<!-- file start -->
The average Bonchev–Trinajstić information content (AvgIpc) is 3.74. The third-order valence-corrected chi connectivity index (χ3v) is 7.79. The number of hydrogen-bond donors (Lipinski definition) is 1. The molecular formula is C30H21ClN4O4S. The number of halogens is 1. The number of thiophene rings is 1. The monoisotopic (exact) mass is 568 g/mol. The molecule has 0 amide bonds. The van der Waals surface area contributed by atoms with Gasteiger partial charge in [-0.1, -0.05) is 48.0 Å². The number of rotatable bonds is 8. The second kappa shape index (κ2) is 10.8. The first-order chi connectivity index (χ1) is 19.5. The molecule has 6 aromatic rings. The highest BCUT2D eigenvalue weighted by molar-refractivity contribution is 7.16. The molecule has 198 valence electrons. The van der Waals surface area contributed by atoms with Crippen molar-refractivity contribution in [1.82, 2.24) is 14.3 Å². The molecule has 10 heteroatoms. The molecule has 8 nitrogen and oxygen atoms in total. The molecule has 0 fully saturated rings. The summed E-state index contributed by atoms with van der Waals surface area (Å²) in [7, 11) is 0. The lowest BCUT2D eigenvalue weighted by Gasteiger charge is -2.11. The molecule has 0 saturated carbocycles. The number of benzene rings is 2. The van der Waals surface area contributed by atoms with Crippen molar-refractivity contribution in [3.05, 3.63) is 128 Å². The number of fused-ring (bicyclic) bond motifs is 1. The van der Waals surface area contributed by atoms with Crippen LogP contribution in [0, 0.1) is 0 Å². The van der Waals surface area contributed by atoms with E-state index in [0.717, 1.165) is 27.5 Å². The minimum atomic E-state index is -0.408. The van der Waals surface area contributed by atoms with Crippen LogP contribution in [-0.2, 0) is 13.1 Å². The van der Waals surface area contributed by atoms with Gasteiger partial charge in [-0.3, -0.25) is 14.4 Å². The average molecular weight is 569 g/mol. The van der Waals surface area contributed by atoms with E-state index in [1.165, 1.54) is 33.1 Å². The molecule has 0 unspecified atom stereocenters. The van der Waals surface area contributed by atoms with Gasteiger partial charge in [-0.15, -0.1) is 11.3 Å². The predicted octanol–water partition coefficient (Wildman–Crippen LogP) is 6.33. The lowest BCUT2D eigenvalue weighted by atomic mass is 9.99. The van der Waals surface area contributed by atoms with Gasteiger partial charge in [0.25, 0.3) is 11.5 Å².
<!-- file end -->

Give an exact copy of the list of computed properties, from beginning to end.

The average Bonchev–Trinajstić information content (AvgIpc) is 3.74. The third-order valence-corrected chi connectivity index (χ3v) is 7.79. The number of hydrogen-bond donors (Lipinski definition) is 1. The molecular formula is C30H21ClN4O4S. The number of halogens is 1. The number of thiophene rings is 1. The monoisotopic (exact) mass is 568 g/mol. The molecule has 0 amide bonds. The van der Waals surface area contributed by atoms with Gasteiger partial charge in [-0.1, -0.05) is 48.0 Å². The number of rotatable bonds is 8. The second kappa shape index (κ2) is 10.8. The first-order chi connectivity index (χ1) is 19.5. The molecule has 6 aromatic rings. The highest BCUT2D eigenvalue weighted by molar-refractivity contribution is 7.16. The molecule has 198 valence electrons. The van der Waals surface area contributed by atoms with Crippen molar-refractivity contribution in [1.82, 2.24) is 14.3 Å². The molecule has 10 heteroatoms. The molecule has 8 nitrogen and oxygen atoms in total. The molecule has 0 fully saturated rings. The summed E-state index contributed by atoms with van der Waals surface area (Å²) in [7, 11) is 0. The lowest BCUT2D eigenvalue weighted by Gasteiger charge is -2.11. The molecule has 0 saturated carbocycles. The number of benzene rings is 2. The van der Waals surface area contributed by atoms with Crippen molar-refractivity contribution in [3.05, 3.63) is 128 Å². The number of fused-ring (bicyclic) bond motifs is 1. The van der Waals surface area contributed by atoms with Crippen LogP contribution in [0, 0.1) is 0 Å². The van der Waals surface area contributed by atoms with E-state index in [0.717, 1.165) is 27.5 Å². The minimum atomic E-state index is -0.408. The van der Waals surface area contributed by atoms with Crippen LogP contribution in [-0.2, 0) is 13.1 Å². The van der Waals surface area contributed by atoms with Gasteiger partial charge in [-0.3, -0.25) is 14.4 Å². The average molecular weight is 569 g/mol. The van der Waals surface area contributed by atoms with E-state index in [1.165, 1.54) is 33.1 Å². The molecule has 0 unspecified atom stereocenters. The van der Waals surface area contributed by atoms with Gasteiger partial charge in [-0.15, -0.1) is 11.3 Å². The predicted octanol–water partition coefficient (Wildman–Crippen LogP) is 6.33. The lowest BCUT2D eigenvalue weighted by atomic mass is 9.99. The van der Waals surface area contributed by atoms with Gasteiger partial charge in [0.25, 0.3) is 11.5 Å².